CAMP BUEHRING, Kuwait – As winter appears on the horizon and snow begins to fall across Alaska, the blowing sands of the Kuwaiti desert continue to challenge some of its Army Aviators.
Since April, Alpha Company, 1-207th Aviation Regiment has endured harsh conditions that few Alaskans will ever experience with daily high temperatures exceeding 100 degrees for five months straight with many days exceeding 120 degrees.
These Alaska Army National Guard soldiers and their UH-60 Black Hawk helicopters are deployed with the 36th Combat Aviation Brigade (CAB) to the Middle East in support of Operation Enduring Freedom. Their mission is to provide security to the region and build partnerships with countries that will further long-term stability in and around the Arabian Gulf.
Alpha Company actually has a front row seat for what may be the future of Army Aviation operations in the post-Iraq/Afghanistan era as they venture out over the water. Once used as a stepping stone for units headed north into Iraq, Camp Buehring is their home base for operations and training missions across the region.
A significant key to regional security is the free flow of maritime traffic in the Arabian Gulf. Of particular importance is the Strait of Hormuz between the United Arab Emirates and Iran, which is crucial to the export of oil to the world market. Working over the water and embarking on U.S. Navy ships is a new skill for most Army Aviators, but the Alaska soldiers have risen to the challenge.
Maritime missions for Black Hawk helicopters include Combat Search and Rescue (CSAR), Medical Evacuation, the transfer of personnel and logistics support to U.S. Navy ships in the area. These overwater missions require Army Aviators to add challenging tasks and extensive knowledge to an already long list of training requirements.
Capt. Nathan Cornilles, Company Commander for the unit, said, “I think the shipboard missions that we’ve been able to participate in is probably one of the most exciting things we’re been able to do as part of our Army mission here. It’s extremely challenging.”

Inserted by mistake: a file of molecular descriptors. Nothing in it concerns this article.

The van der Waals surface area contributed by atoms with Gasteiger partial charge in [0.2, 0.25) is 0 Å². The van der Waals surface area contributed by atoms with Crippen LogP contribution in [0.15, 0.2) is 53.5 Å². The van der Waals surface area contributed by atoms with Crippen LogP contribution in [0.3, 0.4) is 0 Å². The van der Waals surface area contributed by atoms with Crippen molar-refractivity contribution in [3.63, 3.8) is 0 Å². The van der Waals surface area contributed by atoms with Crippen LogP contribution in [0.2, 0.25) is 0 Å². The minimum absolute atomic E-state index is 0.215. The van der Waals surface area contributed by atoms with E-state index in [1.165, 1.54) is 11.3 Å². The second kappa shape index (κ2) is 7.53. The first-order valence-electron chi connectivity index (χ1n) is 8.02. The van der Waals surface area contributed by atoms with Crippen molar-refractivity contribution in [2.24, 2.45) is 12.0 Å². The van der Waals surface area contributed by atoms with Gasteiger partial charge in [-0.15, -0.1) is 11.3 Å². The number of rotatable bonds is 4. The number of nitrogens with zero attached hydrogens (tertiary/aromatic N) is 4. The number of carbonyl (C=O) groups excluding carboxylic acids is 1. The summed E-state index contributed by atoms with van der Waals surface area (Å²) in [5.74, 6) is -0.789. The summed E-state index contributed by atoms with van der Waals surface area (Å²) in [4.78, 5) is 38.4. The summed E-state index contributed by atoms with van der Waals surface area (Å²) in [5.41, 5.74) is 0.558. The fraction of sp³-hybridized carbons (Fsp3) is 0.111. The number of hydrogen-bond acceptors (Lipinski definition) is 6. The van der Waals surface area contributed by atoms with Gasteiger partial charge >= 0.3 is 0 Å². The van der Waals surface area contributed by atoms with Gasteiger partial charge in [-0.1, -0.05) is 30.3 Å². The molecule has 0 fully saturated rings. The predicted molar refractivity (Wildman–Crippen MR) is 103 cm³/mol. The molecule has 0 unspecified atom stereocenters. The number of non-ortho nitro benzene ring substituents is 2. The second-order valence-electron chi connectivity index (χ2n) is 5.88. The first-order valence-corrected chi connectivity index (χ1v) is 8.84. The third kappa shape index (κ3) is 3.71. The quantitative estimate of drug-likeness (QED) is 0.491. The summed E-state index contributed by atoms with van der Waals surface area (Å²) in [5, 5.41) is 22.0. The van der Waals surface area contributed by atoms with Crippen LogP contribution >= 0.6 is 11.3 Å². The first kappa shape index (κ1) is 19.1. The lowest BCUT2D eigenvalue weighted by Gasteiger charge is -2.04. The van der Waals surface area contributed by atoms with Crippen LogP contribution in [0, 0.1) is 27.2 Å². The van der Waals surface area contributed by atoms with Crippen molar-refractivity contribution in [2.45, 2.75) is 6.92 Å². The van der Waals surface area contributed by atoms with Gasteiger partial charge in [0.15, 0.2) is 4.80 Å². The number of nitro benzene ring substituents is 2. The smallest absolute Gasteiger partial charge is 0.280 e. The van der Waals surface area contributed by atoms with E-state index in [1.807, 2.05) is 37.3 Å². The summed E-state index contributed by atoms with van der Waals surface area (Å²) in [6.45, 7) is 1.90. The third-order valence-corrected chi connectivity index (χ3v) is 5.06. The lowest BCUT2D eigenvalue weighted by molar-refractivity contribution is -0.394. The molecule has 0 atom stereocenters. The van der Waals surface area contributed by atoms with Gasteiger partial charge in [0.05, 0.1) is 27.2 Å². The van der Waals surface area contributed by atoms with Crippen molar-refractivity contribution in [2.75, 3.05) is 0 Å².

Cornilles, of Eagle River, Alaska, is proud of his unit’s ability to adapt to the changing missions before them.
“We can operate in almost any environment. We’re familiar with overwater operations, cold weather operations, dust landings, snow landings,” Cornilles said. “I think we’ve got a really diverse group of Soldiers that can answer any mission that’s asked of them.”
The Alaska soldiers are also working with the Kuwaiti Air Force and other multi-national partners in the region to strengthen cohesiveness, execute joint training events, and learn best practices from each other to provide long-term stability.
The 1-189th General Support Aviation Battalion from Montana serves as the company’s higher headquarters for this deployment. Lt. Col. Jamie Wilkins, who serves as the battalion’s commander, said that their team has done an exceptional job during the deployment.
“The Alaska team pulled together and as a unit contributed to the overall success of the battalion and the 36th CAB,” Wilkins said.
Capt. Cornilles is always mindful of all the people at home in Alaska that continue to back his Soldiers.
“I just want to thank our families for all the support that they’ve given us while we’ve been over here,” Cornilles said. “Every single soldier has benefitted from that consistent contact with the families and their support. Without them this wouldn’t be possible.”
The company will return to their home base at Joint Base Elmendorf-Richardson in Anchorage this winter.
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This work, Alaska soldiers navigate from desert to sea, by MAJ Randall Stillinger, identified by DVIDS, is free of known copyright restrictions under U.S. copyright law.